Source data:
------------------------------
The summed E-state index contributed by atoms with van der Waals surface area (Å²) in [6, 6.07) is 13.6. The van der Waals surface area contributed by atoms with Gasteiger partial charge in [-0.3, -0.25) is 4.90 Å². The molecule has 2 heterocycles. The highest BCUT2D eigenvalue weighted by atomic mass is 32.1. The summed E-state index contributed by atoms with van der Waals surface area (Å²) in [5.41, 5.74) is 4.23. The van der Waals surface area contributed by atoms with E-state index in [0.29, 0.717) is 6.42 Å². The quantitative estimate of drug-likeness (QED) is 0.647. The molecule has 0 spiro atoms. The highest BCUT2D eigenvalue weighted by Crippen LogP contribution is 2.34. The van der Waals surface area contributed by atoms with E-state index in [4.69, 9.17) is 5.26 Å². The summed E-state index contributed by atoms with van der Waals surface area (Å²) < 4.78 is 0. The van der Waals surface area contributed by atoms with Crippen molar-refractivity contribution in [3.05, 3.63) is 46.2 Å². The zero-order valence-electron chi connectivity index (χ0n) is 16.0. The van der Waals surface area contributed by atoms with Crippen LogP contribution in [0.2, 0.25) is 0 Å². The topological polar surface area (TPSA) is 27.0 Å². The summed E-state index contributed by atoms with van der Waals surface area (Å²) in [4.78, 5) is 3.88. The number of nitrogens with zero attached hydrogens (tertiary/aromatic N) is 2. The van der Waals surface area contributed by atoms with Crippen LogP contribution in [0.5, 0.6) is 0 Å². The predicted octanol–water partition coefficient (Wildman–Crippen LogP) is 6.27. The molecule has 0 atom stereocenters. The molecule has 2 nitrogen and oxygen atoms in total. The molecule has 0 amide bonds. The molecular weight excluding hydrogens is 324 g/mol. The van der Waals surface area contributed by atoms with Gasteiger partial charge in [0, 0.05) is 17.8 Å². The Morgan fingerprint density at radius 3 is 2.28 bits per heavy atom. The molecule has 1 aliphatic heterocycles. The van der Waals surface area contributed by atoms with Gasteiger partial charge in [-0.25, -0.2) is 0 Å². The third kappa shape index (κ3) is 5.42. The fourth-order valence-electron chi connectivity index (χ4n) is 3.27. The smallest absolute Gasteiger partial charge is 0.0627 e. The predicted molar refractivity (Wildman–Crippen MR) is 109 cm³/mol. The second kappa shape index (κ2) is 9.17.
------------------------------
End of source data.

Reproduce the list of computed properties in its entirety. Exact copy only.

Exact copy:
The summed E-state index contributed by atoms with van der Waals surface area (Å²) in [6, 6.07) is 13.6. The van der Waals surface area contributed by atoms with Gasteiger partial charge in [-0.3, -0.25) is 4.90 Å². The molecule has 2 heterocycles. The highest BCUT2D eigenvalue weighted by atomic mass is 32.1. The summed E-state index contributed by atoms with van der Waals surface area (Å²) in [5.41, 5.74) is 4.23. The van der Waals surface area contributed by atoms with E-state index in [0.29, 0.717) is 6.42 Å². The quantitative estimate of drug-likeness (QED) is 0.647. The molecule has 0 spiro atoms. The highest BCUT2D eigenvalue weighted by Crippen LogP contribution is 2.34. The van der Waals surface area contributed by atoms with E-state index in [4.69, 9.17) is 5.26 Å². The summed E-state index contributed by atoms with van der Waals surface area (Å²) < 4.78 is 0. The van der Waals surface area contributed by atoms with Crippen molar-refractivity contribution in [3.05, 3.63) is 46.2 Å². The zero-order valence-electron chi connectivity index (χ0n) is 16.0. The van der Waals surface area contributed by atoms with Crippen LogP contribution in [0.2, 0.25) is 0 Å². The topological polar surface area (TPSA) is 27.0 Å². The summed E-state index contributed by atoms with van der Waals surface area (Å²) in [4.78, 5) is 3.88. The number of nitrogens with zero attached hydrogens (tertiary/aromatic N) is 2. The van der Waals surface area contributed by atoms with Crippen LogP contribution in [0.5, 0.6) is 0 Å². The predicted octanol–water partition coefficient (Wildman–Crippen LogP) is 6.27. The molecule has 0 atom stereocenters. The molecule has 2 nitrogen and oxygen atoms in total. The molecule has 0 amide bonds. The molecular weight excluding hydrogens is 324 g/mol. The van der Waals surface area contributed by atoms with Gasteiger partial charge in [0, 0.05) is 17.8 Å². The Morgan fingerprint density at radius 3 is 2.28 bits per heavy atom. The molecule has 1 aliphatic heterocycles. The van der Waals surface area contributed by atoms with Gasteiger partial charge in [-0.25, -0.2) is 0 Å². The third kappa shape index (κ3) is 5.42. The fourth-order valence-electron chi connectivity index (χ4n) is 3.27. The smallest absolute Gasteiger partial charge is 0.0627 e. The predicted molar refractivity (Wildman–Crippen MR) is 109 cm³/mol. The second kappa shape index (κ2) is 9.17.